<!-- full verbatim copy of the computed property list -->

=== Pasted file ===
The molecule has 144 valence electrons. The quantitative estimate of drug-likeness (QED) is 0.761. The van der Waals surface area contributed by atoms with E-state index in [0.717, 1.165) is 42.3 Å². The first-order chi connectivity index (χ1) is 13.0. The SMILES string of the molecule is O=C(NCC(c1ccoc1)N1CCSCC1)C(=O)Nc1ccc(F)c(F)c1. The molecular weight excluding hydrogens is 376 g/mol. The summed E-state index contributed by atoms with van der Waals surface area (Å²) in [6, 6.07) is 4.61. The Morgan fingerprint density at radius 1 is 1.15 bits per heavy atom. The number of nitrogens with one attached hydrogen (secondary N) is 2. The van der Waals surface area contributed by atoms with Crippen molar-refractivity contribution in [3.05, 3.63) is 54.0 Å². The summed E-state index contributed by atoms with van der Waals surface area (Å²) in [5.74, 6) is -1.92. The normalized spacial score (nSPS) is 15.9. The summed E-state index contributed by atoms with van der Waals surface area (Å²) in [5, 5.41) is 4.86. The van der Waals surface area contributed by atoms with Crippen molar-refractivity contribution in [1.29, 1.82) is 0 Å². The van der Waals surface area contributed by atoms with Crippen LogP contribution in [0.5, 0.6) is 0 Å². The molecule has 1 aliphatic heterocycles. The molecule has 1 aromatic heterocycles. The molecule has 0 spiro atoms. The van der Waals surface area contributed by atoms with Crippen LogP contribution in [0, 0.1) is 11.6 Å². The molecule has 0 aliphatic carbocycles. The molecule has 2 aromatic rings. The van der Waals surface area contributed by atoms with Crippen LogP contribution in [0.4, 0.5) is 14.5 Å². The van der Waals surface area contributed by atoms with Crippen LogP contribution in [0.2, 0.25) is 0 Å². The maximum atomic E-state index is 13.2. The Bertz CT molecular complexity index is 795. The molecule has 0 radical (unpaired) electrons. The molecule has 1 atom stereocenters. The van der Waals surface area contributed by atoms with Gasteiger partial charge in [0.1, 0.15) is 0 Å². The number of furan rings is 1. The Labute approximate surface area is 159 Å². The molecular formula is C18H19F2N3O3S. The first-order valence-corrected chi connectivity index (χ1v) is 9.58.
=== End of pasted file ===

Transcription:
The molecule has 144 valence electrons. The quantitative estimate of drug-likeness (QED) is 0.761. The van der Waals surface area contributed by atoms with E-state index in [0.717, 1.165) is 42.3 Å². The first-order chi connectivity index (χ1) is 13.0. The SMILES string of the molecule is O=C(NCC(c1ccoc1)N1CCSCC1)C(=O)Nc1ccc(F)c(F)c1. The molecular weight excluding hydrogens is 376 g/mol. The summed E-state index contributed by atoms with van der Waals surface area (Å²) in [6, 6.07) is 4.61. The Morgan fingerprint density at radius 1 is 1.15 bits per heavy atom. The number of nitrogens with one attached hydrogen (secondary N) is 2. The van der Waals surface area contributed by atoms with Crippen molar-refractivity contribution in [3.05, 3.63) is 54.0 Å². The summed E-state index contributed by atoms with van der Waals surface area (Å²) in [5.74, 6) is -1.92. The normalized spacial score (nSPS) is 15.9. The summed E-state index contributed by atoms with van der Waals surface area (Å²) in [5, 5.41) is 4.86. The van der Waals surface area contributed by atoms with Crippen molar-refractivity contribution in [1.29, 1.82) is 0 Å². The van der Waals surface area contributed by atoms with Crippen LogP contribution in [0.5, 0.6) is 0 Å². The molecule has 1 aliphatic heterocycles. The molecule has 1 aromatic heterocycles. The molecule has 0 spiro atoms. The van der Waals surface area contributed by atoms with Crippen LogP contribution in [0, 0.1) is 11.6 Å². The molecule has 0 aliphatic carbocycles. The molecule has 2 aromatic rings. The van der Waals surface area contributed by atoms with Crippen LogP contribution in [0.4, 0.5) is 14.5 Å². The van der Waals surface area contributed by atoms with Crippen LogP contribution in [0.2, 0.25) is 0 Å². The maximum atomic E-state index is 13.2. The Bertz CT molecular complexity index is 795. The molecule has 0 radical (unpaired) electrons. The molecule has 1 atom stereocenters. The van der Waals surface area contributed by atoms with Gasteiger partial charge in [0.1, 0.15) is 0 Å². The number of furan rings is 1. The Labute approximate surface area is 159 Å². The molecular formula is C18H19F2N3O3S. The first-order valence-corrected chi connectivity index (χ1v) is 9.58.